"He put a new song in my mouth, a hymn of praise to our God. Many will see and fear the LORD and put their trust in him." Psalm 40:3
Singing has been central to the Christian tradition from the beginning. Theologians can pull a few texts out of the New Testament and make strong cases that the writers we wither penning or quoting hymns or spiritual songs. In the early centuries of the church songs were written to teach theology to the believers. Many couldn't read and the best way to learn their faith was to sing it. Rhythm and rhyme led to memorisation.
That is a common theme throughout history finding a peak with the Wesley brothers and the rise of Methodism. Charles Wesley wrote around 6000 hymns and as a result many understood the message of Jesus at a level they wouldn't have had he not written.
Today many of our songs are written with a different perspective. Often our songs are written to capture the emotions to guide us into a place of awareness of God. Few are written with theological education in mind; although they definitely have that effect.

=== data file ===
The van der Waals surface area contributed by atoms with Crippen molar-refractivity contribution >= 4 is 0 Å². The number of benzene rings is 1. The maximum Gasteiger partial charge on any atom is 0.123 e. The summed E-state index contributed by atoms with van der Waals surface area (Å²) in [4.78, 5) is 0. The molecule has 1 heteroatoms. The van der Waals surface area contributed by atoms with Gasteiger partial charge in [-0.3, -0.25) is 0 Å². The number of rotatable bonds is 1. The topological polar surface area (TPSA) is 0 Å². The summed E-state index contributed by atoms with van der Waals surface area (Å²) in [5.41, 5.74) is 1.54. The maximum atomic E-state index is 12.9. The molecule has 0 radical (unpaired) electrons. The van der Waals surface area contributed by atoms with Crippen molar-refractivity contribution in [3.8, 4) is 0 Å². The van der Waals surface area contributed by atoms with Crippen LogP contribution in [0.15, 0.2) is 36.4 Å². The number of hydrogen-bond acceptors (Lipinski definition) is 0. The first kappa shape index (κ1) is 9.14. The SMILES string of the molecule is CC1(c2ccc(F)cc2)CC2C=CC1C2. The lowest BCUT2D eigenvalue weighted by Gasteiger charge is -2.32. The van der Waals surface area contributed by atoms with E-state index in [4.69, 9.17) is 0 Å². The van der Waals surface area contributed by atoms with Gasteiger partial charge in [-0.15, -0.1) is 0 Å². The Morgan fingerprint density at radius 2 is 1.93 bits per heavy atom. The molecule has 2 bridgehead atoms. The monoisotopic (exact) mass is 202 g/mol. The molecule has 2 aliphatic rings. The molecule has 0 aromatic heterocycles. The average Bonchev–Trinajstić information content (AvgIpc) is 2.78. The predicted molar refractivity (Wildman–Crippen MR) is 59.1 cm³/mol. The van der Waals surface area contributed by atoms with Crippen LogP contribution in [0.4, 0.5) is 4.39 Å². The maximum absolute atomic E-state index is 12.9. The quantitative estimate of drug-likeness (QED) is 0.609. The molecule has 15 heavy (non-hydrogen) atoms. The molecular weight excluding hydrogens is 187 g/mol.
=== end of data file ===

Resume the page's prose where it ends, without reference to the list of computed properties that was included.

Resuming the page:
This isn't a thought to compare the two but in fact to show that they are both sides of the same coin. Whether we sing songs of deep theological meaning or more emotional responses to the gospel we are putting a new song on our lips that draw praise from our hearts.
When asked why we sing in church I always come back to this place. We sing because putting the words of truth and hope on our lips, coupled with the beauty of music we can call our soul to peace and rest. Living in the world is sometimes hard, sometimes our situations tell us that there is no hope, there is no peace to come and where we are now will never change. Singing songs about a God who will never leave us, a God who loves us and came to rescue will draw our hearts to hope in Him.
If you can find time to sing today do it. Sing about the God who will never let you go; even in the middle of the storms you might be facing.